This year there were four of us. Bas is from a fishing village on the coast of England -- he's from a tinker family, and tells some interesting tales. Kathy is my best bud from San Francisco. It took her two long days of broken airplanes to finally get here, but now we're making hemp muscle-rub and wreaths of rosemary, cruising the Roman villas. And Bruno, our Italian neighbor and hospitalero at Albergue San Bruno, did a big share on the long stretches -- he and I are the only ones who can drive the car, so when he's along, I only need to walk half the distance,
And he brings KitKat bars.

It is useful and fun, even. Just when you start feeling bored with walking along the road, you find someone's underpants.  

It's been stressful old year, 2014, and I will be glad to bid it goodbye. I left behind a bad tooth, a beloved cat, and two canaries. Or maybe they left me.

I climbed some mountains with a good friend and walked across a big plain on my own, until the sun stopped me cold. Not all stress is bad: I celebrated my son's marriage, his law school graduation, his swearing-in to the New Hampshire bar; I got a fine new daughter in law called Raheela. I got to know my son in law Dave a bit better in September, when he and Libby joined me for a holiday in the French Pyrenees. Libby landed a very competitive scholarship, paid-for by her employer, to earn her Masters in Public Administration at George Mason University.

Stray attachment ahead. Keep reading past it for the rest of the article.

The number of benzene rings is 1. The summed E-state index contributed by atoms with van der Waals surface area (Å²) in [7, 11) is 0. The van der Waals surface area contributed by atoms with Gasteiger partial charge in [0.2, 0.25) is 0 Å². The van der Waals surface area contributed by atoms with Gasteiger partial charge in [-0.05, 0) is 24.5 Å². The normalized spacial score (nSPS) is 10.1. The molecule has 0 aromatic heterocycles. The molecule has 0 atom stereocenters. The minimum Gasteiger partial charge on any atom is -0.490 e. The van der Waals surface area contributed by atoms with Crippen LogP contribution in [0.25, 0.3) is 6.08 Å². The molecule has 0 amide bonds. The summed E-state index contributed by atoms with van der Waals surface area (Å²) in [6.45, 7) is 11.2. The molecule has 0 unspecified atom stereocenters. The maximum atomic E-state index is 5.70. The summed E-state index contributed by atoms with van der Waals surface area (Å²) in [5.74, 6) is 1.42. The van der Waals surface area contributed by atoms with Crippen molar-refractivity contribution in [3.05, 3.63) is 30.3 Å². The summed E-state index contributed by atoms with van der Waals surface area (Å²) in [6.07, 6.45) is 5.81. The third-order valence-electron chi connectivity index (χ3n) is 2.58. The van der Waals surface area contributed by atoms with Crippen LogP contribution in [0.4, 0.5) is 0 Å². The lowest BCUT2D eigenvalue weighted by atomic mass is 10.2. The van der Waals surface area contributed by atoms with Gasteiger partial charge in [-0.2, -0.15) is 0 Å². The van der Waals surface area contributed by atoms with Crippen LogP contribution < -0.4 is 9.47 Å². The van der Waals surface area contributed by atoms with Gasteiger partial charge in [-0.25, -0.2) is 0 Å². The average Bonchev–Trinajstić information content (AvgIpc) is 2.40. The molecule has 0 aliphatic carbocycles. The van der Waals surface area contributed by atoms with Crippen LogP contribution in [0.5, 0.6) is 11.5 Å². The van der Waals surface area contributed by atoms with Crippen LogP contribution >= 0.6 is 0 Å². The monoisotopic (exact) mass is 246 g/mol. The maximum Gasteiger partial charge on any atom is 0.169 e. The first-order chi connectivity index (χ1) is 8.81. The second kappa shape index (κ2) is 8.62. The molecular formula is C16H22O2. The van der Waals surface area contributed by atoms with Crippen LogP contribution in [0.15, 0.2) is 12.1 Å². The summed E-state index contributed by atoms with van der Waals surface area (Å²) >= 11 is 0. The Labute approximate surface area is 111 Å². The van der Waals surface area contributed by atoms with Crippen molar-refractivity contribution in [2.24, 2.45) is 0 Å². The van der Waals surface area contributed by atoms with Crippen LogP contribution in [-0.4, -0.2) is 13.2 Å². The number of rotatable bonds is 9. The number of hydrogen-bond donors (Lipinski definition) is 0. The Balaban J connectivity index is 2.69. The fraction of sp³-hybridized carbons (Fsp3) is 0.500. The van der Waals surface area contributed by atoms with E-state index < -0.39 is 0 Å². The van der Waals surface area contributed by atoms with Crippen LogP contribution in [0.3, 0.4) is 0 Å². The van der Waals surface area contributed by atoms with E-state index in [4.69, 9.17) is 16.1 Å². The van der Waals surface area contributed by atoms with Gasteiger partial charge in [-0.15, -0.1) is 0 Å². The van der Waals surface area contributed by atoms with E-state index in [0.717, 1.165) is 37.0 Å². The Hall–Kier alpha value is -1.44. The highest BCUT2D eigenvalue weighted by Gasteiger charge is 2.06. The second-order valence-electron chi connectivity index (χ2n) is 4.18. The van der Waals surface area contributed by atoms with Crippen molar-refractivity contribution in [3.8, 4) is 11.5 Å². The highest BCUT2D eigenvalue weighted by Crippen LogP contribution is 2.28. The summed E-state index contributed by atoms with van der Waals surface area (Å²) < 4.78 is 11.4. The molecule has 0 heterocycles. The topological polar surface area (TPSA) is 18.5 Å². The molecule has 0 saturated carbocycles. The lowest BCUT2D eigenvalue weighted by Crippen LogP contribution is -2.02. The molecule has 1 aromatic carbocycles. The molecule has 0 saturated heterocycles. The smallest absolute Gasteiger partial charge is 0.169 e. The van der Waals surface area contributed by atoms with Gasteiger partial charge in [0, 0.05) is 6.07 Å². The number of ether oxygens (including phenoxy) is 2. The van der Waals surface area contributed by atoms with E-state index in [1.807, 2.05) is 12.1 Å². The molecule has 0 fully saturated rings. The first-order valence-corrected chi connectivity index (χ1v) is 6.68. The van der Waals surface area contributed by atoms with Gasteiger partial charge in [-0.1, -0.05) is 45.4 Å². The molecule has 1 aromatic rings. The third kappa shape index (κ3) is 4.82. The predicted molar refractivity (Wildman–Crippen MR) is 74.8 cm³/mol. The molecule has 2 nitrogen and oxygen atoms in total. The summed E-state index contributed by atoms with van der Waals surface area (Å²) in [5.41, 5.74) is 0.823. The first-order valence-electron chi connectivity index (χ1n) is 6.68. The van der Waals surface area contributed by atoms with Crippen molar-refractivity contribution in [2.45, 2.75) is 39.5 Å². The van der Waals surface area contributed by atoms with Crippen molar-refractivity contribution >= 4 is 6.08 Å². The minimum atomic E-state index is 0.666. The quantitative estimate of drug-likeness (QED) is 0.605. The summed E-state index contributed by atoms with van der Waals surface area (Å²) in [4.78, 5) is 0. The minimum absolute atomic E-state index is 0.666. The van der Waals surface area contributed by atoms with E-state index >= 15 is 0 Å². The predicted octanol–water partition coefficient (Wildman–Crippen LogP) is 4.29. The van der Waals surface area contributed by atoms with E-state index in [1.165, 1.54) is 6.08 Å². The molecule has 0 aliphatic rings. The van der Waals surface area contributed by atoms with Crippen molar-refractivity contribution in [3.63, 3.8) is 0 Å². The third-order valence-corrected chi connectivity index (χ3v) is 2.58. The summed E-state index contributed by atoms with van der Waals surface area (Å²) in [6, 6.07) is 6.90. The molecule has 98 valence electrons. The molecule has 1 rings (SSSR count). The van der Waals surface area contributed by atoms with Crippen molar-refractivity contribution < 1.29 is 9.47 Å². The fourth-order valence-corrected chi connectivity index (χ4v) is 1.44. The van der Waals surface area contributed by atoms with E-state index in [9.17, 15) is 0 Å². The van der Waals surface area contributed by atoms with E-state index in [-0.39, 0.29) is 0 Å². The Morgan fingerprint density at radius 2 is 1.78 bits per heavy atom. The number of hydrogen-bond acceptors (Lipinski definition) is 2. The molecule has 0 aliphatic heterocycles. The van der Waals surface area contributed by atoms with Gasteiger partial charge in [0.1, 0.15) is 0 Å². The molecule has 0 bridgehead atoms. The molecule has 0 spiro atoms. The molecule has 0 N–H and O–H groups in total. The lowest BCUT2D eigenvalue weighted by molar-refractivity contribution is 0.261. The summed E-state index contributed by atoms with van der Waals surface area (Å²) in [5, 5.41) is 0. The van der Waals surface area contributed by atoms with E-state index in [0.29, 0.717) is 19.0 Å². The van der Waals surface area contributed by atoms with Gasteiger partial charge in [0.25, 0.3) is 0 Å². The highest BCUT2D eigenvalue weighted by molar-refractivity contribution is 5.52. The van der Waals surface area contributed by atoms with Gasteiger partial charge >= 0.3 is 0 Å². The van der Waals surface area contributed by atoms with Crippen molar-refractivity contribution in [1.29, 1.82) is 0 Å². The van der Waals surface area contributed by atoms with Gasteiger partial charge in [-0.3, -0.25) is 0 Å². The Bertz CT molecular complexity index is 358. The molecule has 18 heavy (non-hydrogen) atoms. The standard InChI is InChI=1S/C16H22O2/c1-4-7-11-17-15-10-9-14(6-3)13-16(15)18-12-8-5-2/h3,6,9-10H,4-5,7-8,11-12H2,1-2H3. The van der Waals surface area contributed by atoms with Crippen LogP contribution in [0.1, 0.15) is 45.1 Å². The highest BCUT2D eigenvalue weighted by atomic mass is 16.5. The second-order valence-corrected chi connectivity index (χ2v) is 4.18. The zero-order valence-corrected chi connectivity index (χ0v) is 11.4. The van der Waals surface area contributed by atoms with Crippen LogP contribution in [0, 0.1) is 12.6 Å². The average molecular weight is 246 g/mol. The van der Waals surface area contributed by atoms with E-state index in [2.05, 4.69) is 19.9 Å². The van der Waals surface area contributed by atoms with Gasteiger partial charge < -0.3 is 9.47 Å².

My children made me mighty proud this year.  

I am still working on the book, still dreaming big dreams, talking big daft ideas, still a big bleeding-heart liberal. Still doin' the Christian thing with a Buddhist zing.  

Paddy and I are getting older. Parts are beginning to fall off here and there. He is dealing with his end-of-year annual sciatica, but it didn't keep him from going to London this week to visit the Dear Aulds. I learned the doctors wielding the terrifying tests detailed in the last blog succeeded in finding exactly nothing wrong. They say they want to stick needles in me for a biopsy anyway, but nobody's scheduled that yet.

I'd put some big things on "hold" until I learned if I was OK. I think it's time to get on with life now. Or let life get on with me.


Tuesday, 18 November 2014

The Soul in the Machine